author = "Burrows, {Michael T.} and Schoeman, {David S.} and Duarte, {Carlos M.} and O'Connor, {Mary I.} and Buckley, {Lauren B.} and Kappel, {Carrie V.} and Camille Parmesan and Halpern, {Benjamin S.} and Chris Brown and Keith Brander and Bruno, {John F.} and Pandolfi, {John M.} and Sydeman, {William J.} and Pippa Moore and Wolfgang Kiessling and Richardson, {Anthony J.} and Poloczanska, {Elvira S.}",
year = "2012",
doi = "10.1126/science.335.6068.538-a",
volume = "335",
number = "6068",
pages = "538--539",
journal = "Science",
issn = "0036-8075",

}

RIS

TY - JOUR

T1 - Invasive species unchecked by climate - response

A1 - Burrows,Michael T.

A1 - Schoeman,David S.

A1 - Duarte,Carlos M.

A1 - O'Connor,Mary I.

A1 - Buckley,Lauren B.

A1 - Kappel,Carrie V.

A1 - Parmesan,Camille

A1 - Halpern,Benjamin S.

A1 - Brown,Chris

A1 - Brander,Keith

A1 - Bruno,John F.

A1 - Pandolfi,John M.

A1 - Sydeman,William J.

A1 - Moore,Pippa

A1 - Kiessling,Wolfgang

A1 - Richardson,Anthony J.

A1 - Poloczanska,Elvira S.

AU - Burrows,Michael T.

AU - Schoeman,David S.

AU - Duarte,Carlos M.

AU - O'Connor,Mary I.

AU - Buckley,Lauren B.

AU - Kappel,Carrie V.

AU - Parmesan,Camille

AU - Halpern,Benjamin S.

AU - Brown,Chris

AU - Brander,Keith

AU - Bruno,John F.

AU - Pandolfi,John M.

AU - Sydeman,William J.

AU - Moore,Pippa

AU - Kiessling,Wolfgang

AU - Richardson,Anthony J.

AU - Poloczanska,Elvira S.

PB - American Association for the Advancement of Science

PY - 2012/2/3

Y1 - 2012/2/3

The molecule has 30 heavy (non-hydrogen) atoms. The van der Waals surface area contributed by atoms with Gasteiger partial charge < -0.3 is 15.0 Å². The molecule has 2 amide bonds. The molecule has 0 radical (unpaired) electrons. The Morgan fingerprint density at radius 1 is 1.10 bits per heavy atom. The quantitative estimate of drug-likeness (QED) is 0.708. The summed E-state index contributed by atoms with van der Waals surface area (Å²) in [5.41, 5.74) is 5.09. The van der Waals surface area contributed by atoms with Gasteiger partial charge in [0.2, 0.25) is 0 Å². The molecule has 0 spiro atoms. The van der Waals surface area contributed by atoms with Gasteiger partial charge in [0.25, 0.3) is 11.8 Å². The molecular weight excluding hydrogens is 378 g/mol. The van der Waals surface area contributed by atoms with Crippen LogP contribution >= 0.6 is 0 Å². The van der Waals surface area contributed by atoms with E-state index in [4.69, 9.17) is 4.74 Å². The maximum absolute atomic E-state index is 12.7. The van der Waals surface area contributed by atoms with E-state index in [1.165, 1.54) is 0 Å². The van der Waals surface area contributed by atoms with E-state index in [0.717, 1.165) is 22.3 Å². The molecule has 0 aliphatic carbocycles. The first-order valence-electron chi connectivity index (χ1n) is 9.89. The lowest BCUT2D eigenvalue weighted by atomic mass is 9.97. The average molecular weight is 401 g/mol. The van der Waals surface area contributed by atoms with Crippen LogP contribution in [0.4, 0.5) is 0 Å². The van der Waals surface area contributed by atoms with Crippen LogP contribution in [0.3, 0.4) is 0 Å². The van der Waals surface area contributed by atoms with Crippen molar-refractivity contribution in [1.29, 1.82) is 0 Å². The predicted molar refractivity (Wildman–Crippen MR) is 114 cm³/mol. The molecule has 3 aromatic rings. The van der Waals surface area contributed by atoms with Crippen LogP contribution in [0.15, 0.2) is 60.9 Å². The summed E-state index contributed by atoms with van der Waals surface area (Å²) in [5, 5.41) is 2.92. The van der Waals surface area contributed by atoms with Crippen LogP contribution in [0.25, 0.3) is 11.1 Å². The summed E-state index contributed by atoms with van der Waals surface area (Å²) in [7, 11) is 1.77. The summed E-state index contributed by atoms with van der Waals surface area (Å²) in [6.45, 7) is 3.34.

N2 - Hulme points out that observed rates of range expansion by invasive alien species are higher than the median speed of isotherm movement over the past 50 years, which in turn has outpaced the rates of climate-associated range changes of marine and terrestrial species. This is not surprising, given the many ecological and anthropogenic processes that combine to facilitate the translocation of invasive species and the subsequent expansion of their populations. Successful alien species have been observed to rapidly expand their ranges until some limit, typically climate-imposed, is reached. Comparisons of climate-change-induced range shifts between native and alien species are meaningful only after the initial invasive spread has reached a stable range boundary.<br/><br/>A focus on regions with high velocities of climate change, and on regions such as the tropics where novel thermal niches are being created, should allow researchers to collect data to test hypotheses about the role of climate in driving range shifts of invasive and native species. It is important to remember that the distinctions among native and alien species will be blurred under rapid global change as both types expand their ranges into novel environments. This may be particularly true in the world's boreal oceans as melting sea ice facilitates new migratory passages between the Atlantic and Pacific Oceans. Moreover, as the ebb and flow of biodiversity intensifies under anthropogenic climate change, novel climates and communities of species will develop. Policy will not only have to address the threats of alien invasions, but also have to deal with rapid range shifts of native species and with the threats to species that are unable to adapt or move. Climate change is redefining management strategies and conservation goals and concepts.